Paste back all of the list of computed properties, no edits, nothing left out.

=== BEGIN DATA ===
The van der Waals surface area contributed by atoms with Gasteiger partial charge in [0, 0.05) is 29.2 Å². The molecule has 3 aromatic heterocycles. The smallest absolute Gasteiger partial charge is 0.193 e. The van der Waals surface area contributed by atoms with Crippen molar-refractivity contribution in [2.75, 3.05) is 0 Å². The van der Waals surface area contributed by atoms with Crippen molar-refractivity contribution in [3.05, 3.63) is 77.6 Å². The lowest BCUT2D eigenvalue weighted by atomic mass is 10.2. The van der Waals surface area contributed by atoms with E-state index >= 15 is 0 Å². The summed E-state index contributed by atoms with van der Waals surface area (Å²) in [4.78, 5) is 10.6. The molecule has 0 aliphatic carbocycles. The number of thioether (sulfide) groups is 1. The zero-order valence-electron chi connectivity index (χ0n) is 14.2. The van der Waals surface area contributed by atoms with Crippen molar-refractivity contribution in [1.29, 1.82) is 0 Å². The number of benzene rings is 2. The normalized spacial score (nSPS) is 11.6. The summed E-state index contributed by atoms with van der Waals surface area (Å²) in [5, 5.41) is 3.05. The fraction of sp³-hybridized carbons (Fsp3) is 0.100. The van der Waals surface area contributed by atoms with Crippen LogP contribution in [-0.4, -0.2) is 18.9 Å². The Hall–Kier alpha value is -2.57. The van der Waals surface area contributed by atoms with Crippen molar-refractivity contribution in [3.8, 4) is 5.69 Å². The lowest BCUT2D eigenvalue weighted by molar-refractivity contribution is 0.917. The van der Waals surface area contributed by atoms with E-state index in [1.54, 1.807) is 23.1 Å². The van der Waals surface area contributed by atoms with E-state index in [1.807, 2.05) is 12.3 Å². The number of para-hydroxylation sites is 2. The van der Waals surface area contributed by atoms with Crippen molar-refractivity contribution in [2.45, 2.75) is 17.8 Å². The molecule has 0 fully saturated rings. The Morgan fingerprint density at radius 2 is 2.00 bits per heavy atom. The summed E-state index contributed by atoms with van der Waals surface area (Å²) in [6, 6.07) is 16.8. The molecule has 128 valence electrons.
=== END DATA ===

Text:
The van der Waals surface area contributed by atoms with Gasteiger partial charge in [0, 0.05) is 29.2 Å². The molecule has 3 aromatic heterocycles. The smallest absolute Gasteiger partial charge is 0.193 e. The van der Waals surface area contributed by atoms with Crippen molar-refractivity contribution in [2.75, 3.05) is 0 Å². The van der Waals surface area contributed by atoms with Crippen molar-refractivity contribution in [3.05, 3.63) is 77.6 Å². The lowest BCUT2D eigenvalue weighted by atomic mass is 10.2. The van der Waals surface area contributed by atoms with E-state index >= 15 is 0 Å². The summed E-state index contributed by atoms with van der Waals surface area (Å²) in [4.78, 5) is 10.6. The molecule has 0 aliphatic carbocycles. The number of thioether (sulfide) groups is 1. The zero-order valence-electron chi connectivity index (χ0n) is 14.2. The van der Waals surface area contributed by atoms with Crippen molar-refractivity contribution in [1.29, 1.82) is 0 Å². The number of benzene rings is 2. The normalized spacial score (nSPS) is 11.6. The summed E-state index contributed by atoms with van der Waals surface area (Å²) in [5, 5.41) is 3.05. The fraction of sp³-hybridized carbons (Fsp3) is 0.100. The van der Waals surface area contributed by atoms with Crippen LogP contribution in [-0.4, -0.2) is 18.9 Å². The Hall–Kier alpha value is -2.57. The van der Waals surface area contributed by atoms with Crippen molar-refractivity contribution in [3.8, 4) is 5.69 Å². The lowest BCUT2D eigenvalue weighted by molar-refractivity contribution is 0.917. The van der Waals surface area contributed by atoms with E-state index in [1.54, 1.807) is 23.1 Å². The van der Waals surface area contributed by atoms with E-state index in [1.807, 2.05) is 12.3 Å². The number of para-hydroxylation sites is 2. The van der Waals surface area contributed by atoms with Crippen molar-refractivity contribution in [2.45, 2.75) is 17.8 Å². The molecule has 0 fully saturated rings. The Morgan fingerprint density at radius 2 is 2.00 bits per heavy atom. The summed E-state index contributed by atoms with van der Waals surface area (Å²) in [6, 6.07) is 16.8. The molecule has 128 valence electrons.